only found out about the thing basically after it had happened. We were not asked for any
advice nor did we offer any advice in that regard. When we found out about it, we had our
discussions.
  Senator FAULKNER—You mean the old desk was in place in the Prime Minister’s office?
  Mr Bolton—Yes.
  Senator FAULKNER—What had happened to the desk that you have since placed in
custody?
  Mr Bolton—It had been removed by the Parliament House executive wing unit people to
a place in the basement.
  Senator FAULKNER—So they stuck it down in the basement.
  Mr Bolton—Yes; in a storeroom.
  Senator FAULKNER—How did Mr Perkins, the Tasmanian master craftsman who was
responsible for designing the desk—is that right; was Mr Perkins responsible for the design?
  Mr Bolton—He was the craftsman who built the furniture, but the actual design would have
been done by the architect in consultation with him.
  Senator FAULKNER—How did he become aware of the desk being changed? I read some
press comments from him where he appears to be appalled by this. He described the Prime
Minister as ‘aesthetically bankrupt’, for example, and he said that the Prime Minister was
‘totally ignoring the architectural brief we all worked for for the Prime Minister’s suite.’ Was
he brought into the loop in some way?
  Mr Bolton—No, we did not approach him. The only way I can presume he got knowledge
of it was via media coverage. There was some media coverage a long while ago, when it first
happened, before his latest comments which I think were generated by coverage on another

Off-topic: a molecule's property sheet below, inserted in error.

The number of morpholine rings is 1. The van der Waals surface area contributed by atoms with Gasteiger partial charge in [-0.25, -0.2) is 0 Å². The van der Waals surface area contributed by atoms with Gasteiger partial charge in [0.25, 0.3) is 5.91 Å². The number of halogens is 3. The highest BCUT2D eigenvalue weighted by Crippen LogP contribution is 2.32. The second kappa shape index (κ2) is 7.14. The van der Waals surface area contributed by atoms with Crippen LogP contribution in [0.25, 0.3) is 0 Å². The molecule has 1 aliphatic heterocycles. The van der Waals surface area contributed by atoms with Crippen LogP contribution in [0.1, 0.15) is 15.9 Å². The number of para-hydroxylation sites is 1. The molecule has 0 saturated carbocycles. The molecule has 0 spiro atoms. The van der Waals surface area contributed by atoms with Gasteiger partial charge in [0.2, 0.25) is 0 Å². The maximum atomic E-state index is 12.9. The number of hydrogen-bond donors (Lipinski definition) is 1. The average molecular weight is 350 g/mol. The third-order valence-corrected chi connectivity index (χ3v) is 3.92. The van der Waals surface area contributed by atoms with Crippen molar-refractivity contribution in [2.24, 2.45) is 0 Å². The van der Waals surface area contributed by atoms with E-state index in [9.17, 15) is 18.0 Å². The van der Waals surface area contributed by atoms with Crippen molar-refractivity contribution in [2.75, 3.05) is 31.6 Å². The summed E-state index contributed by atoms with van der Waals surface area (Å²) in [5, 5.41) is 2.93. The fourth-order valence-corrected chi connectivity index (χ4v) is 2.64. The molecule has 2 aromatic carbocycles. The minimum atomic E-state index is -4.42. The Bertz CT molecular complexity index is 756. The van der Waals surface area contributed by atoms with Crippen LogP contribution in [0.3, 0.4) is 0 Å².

matter.
  Senator FAULKNER—But you indicated the views that Joint House hold in relation to
the lack of appropriateness of this old desk being in the Prime Minister’s office. How are you
able to inform the committee of these views of the architects and responsible designers? You
said you did not seek their advice, but you seem quite confident in providing that advice to
the committee. I just wondered how you are aware of it.
  Mr Bolton—Of the architects’ views?
  Senator FAULKNER—Yes.
  Mr Bolton—We had a representative of the architects—a partner in the firm of architects—
doing other work for us in the building. We engaged the architects to provide for us a
dissertation on the essential elements of this building, the way they put it together, why they
put it together, why they put certain things in certain rooms, et cetera so that there will be a
record. When we have to make changes to the building in the future, as we undoubtedly will,
we can at least look at what the design intent was and see how far we need to differ. That
person has been doing a lot of work within the building, and I or one of my staff would have